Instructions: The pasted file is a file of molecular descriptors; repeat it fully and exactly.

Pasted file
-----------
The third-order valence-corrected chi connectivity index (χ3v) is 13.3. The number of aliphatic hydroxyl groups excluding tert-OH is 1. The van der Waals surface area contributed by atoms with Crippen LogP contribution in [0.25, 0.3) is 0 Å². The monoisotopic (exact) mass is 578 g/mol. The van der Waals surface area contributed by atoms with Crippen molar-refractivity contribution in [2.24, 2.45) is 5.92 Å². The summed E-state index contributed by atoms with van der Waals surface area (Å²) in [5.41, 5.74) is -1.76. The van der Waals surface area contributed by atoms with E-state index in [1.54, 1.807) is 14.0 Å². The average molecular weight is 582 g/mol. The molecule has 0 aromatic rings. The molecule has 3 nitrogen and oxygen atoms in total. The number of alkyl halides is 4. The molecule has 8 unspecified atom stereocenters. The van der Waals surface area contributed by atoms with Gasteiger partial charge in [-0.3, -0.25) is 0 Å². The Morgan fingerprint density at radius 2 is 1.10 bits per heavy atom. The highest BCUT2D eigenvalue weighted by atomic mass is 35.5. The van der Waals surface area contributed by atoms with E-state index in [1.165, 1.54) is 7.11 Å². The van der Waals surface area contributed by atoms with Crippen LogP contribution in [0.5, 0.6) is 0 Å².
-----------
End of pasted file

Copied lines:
The third-order valence-corrected chi connectivity index (χ3v) is 13.3. The number of aliphatic hydroxyl groups excluding tert-OH is 1. The van der Waals surface area contributed by atoms with Crippen LogP contribution in [0.25, 0.3) is 0 Å². The monoisotopic (exact) mass is 578 g/mol. The van der Waals surface area contributed by atoms with Crippen molar-refractivity contribution in [2.24, 2.45) is 5.92 Å². The summed E-state index contributed by atoms with van der Waals surface area (Å²) in [5.41, 5.74) is -1.76. The van der Waals surface area contributed by atoms with E-state index in [1.54, 1.807) is 14.0 Å². The average molecular weight is 582 g/mol. The molecule has 0 aromatic rings. The molecule has 3 nitrogen and oxygen atoms in total. The number of alkyl halides is 4. The molecule has 8 unspecified atom stereocenters. The van der Waals surface area contributed by atoms with Gasteiger partial charge in [-0.3, -0.25) is 0 Å². The Morgan fingerprint density at radius 2 is 1.10 bits per heavy atom. The highest BCUT2D eigenvalue weighted by atomic mass is 35.5. The van der Waals surface area contributed by atoms with E-state index in [1.165, 1.54) is 7.11 Å². The van der Waals surface area contributed by atoms with Crippen LogP contribution in [0.5, 0.6) is 0 Å².